The alerting signal receiver 230 may further include a range adjustor 236 so that only those alerting signals being sent from stolen vehicles 112 in the immediate vicinity are detected. For example, the range adjustor 236 may be a device for changing the threshold corresponding to the alerting signal strength required to activate the alerting indication device 233.

In another embodiment of the present invention, the recovery system 115 includes a panic switch 300 located in the trunk or the cockpit of the vehicle 112, or both. When activated, the panic switch sends a car jacking signal, for example to the police. Activating the panic switch 300 may activate the activator 121 and the control device 124. The stolen vehicle 112 can then be identified and recovered as described above. The panic switch 300 is particularly helpful in situations where the owner of the vehicle 112 is in or near the vehicle 112 when a car thief attempts to gain possession of the vehicle 112. In such a situation, the owner flips the panic switch 300 and then leaves the vehicle 112. In doing so, the police will be notified immediately that the vehicle 112 has been stolen.

It should be noted that although the present invention has been described herein as being used in conjunction with the police, other organizations may use the present invention.

Although the present invention has been described with respect to one or more particular embodiments, it will be understood that other embodiments of the present invention may be made without departing from the spirit and scope of the present invention. Hence, the present invention is deemed limited only by the appended claims and the reasonable interpretation thereof.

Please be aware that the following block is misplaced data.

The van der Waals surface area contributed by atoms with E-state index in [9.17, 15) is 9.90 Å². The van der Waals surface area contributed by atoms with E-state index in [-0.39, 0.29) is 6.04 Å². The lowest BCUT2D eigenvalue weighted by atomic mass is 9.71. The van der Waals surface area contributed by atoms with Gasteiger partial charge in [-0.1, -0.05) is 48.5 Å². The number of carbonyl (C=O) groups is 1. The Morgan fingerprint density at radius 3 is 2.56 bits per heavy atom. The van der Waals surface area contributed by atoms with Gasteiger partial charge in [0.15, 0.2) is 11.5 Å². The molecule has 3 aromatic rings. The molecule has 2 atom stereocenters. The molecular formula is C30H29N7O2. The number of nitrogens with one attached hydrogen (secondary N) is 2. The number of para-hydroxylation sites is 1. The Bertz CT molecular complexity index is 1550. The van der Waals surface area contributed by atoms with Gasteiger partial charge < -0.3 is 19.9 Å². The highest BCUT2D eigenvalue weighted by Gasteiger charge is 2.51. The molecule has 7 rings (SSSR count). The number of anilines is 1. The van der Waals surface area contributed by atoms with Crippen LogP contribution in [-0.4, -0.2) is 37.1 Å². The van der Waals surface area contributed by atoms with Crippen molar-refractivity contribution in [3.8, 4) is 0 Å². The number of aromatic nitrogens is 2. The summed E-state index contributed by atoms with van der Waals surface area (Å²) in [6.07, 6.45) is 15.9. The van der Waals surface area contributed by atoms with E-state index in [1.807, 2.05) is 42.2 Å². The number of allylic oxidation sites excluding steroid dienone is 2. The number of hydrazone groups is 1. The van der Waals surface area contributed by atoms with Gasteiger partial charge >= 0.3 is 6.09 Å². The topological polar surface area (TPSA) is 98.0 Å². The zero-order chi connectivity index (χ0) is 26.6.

Patent Citations
Cited PatentFiling datePublication dateApplicantTitle
US4908629 *Dec 5, 1988Mar 13, 1990Lo-Jack CorporationApparatus for locating and/or tracking stolen or missing vehicles and the like
US5003317 *Jul 11, 1989Mar 26, 1991Mets, Inc.Stolen vehicle recovery system
US5513244 *Jun 12, 1995Apr 30, 1996Joao; Raymond A.Remote-controlled anti-theft, theft reporting, or vehicle recovery system and method for motor vehicles
US5793283 *Jan 21, 1997Aug 11, 1998Davis; RonnieFor providing an alarm indication
US5805057 *Nov 5, 1997Sep 8, 1998Eslaminovin; Firooz B.Remote vehicle disabling and distress indicator system
US5861799 *Apr 11, 1997Jan 19, 1999Szwed; Ryszard F.Disabling system for a vehicle